Due to the complexity of the interacting processes that determine the opacity of incompletely ionized material at LTE, theoretical prediction of these properties is extremely difficult. In fact accurate predictions based on first principles is impossible, experimental study is required. It is interesting to note that opacity data for elements with Z > 71 remain classified in the US. This is a clear indication of the materials used in thermonuclear weapon design for containing and directing radiation. The fact that elements with Z > 71 are used as radiation case linings has recently been declassified in the US.

There are 14 plausible elements with atomic number of 72-92 that may be used for this purpose. Of these 14 elements, 5 are definitely known to have been used in radiation case or secondary pusher/tamper designs in actual nuclear devices: tungsten (74), gold (79), lead (82), bismuth (83), and uranium (92). There is evidence that rhenium (75) and thorium (90) may have been used as well, and tantalum (73) has been used in ICF pusher designs. Two others, mercury (80) and thallium (81) are also known to have been incorporated in thermonuclear weapons in classified uses (in addition to declassified uses, such as electrical switches).

The optimal material for radiation confinement should have maximum optical thickness per unit mass. Opacity increases with atomic number, but for a given radiation temperature the increase with Z probably declines at some point. Since atomic mass also increases with Z, there is probably an optimal element for any given radiation temperature that has a maximum opacity per unit mass.

4.4.3.3 The Ablation Process The thin hot plasma layer lining the radiation channel not only radiates heat back into the channel, it also radiates heat deeper into the material lining the channel creating a flow of thermal radiation into the radiation case and the secondary pusher/tamper. The hot plasma also has tremendous internal kinetic pressure and expands into the radiation channel.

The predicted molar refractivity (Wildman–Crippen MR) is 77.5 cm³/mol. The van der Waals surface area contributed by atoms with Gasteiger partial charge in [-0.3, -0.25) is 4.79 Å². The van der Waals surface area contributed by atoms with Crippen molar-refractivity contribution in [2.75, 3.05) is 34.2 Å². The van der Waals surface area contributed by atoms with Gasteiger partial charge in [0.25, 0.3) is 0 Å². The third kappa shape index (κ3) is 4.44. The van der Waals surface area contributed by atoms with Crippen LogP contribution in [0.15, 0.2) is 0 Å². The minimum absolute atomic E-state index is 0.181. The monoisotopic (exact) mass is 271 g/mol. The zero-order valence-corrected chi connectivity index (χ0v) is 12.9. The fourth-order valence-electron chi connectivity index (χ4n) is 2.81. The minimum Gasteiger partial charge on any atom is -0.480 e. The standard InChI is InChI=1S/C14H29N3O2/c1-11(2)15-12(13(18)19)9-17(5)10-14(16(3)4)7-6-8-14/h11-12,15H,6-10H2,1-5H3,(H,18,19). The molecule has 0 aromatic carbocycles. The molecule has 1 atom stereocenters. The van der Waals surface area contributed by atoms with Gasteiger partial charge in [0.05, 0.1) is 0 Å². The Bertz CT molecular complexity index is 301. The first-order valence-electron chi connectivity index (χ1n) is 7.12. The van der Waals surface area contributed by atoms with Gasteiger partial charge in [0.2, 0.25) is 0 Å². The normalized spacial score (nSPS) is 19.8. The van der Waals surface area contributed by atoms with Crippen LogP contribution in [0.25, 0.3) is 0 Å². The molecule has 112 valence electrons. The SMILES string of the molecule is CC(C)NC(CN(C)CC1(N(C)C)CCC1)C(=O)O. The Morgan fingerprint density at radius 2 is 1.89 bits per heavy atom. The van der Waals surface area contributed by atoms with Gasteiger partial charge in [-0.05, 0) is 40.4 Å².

This rapid evaporation and expansion (ablation) of the radiation channel lining is unavoidable. Due to the conservation of momentum, the expanding material creates a reaction force called "ablation pressure" that pushes in the opposite direction - blowing the walls of the radiation case outward, and the pusher/tamper of the secondary inward. It is this inward force, analogous to the force exerted by the exhaust of a rocket, that compresses the secondary.

We can calculate representative parameters for the implosion process. To span a range of designs and parameter values let us consider the Mike device, a high yield design that was the first (and undoubtedly physically largest) radiation implosion device ever exploded, and the W-80 cruise missile warhead which is a modern light weight design.

The casing of the Mike device was a steel cylinder 20 ft. (6.1 m) long and 80 in. (2.0 m) wide, with walls 12 in. (30 cm) thick. It used a TX-5 fission primary, with a yield probably no larger than 50 kt, and produced a total yield of 10.4 Mt. The W-80 is a cylinder 80 cm long, and 30 cm wide, it has a primary with a yield in the low kiloton range (call it 5 kt for the sake of the discussion), and a total yield of 150 kt. The thickness of the W-80 casing is unknown, but given its weight (130 kg) it must be less than 2 cm.

Once equilibrium is established, the energy density in the radiation channel will be roughly the energy released by the primary, divided by the volume inside the radiation case (this neglects the kinetic energy in the primary remnants, and the volume of the secondary, but these are comparatively small and offset each other). This gives radiation densities of 2.2 x 10^14 erg/cm^3 for Mike and 4.3 x 10^15 erg/cm^3 for the W-80, a energy density ratio of 1:20. By applying the blackbody radiation laws (see Section 3.1.6 Properties of Blackbody Radiation) we can determine the corresponding radiation intensities and temperatures: 9.8 x 10^6 K and 5.3 x 10^16 W/cm^2 for Mike; and 2 x 10^7 K and 1.0 x 10^18 W/cm^2 for the W-80. The radiation pressures are 73 and 1400 megabars respectively.

The ablation pressure is determined by mass evaporation rate, and the effective exhaust velocity of the evaporated material:
P = m_evap_rate * V_ex
If the evaporation rate is in g/cm^2-sec, and V_ex is in cm/sec, then the result is in dynes/cm^2, applying the conversion factor of 10^6 dynes/cm^2 per bar gives the result in bars.

The ultimate implosion velocity is determined by the rocket equation: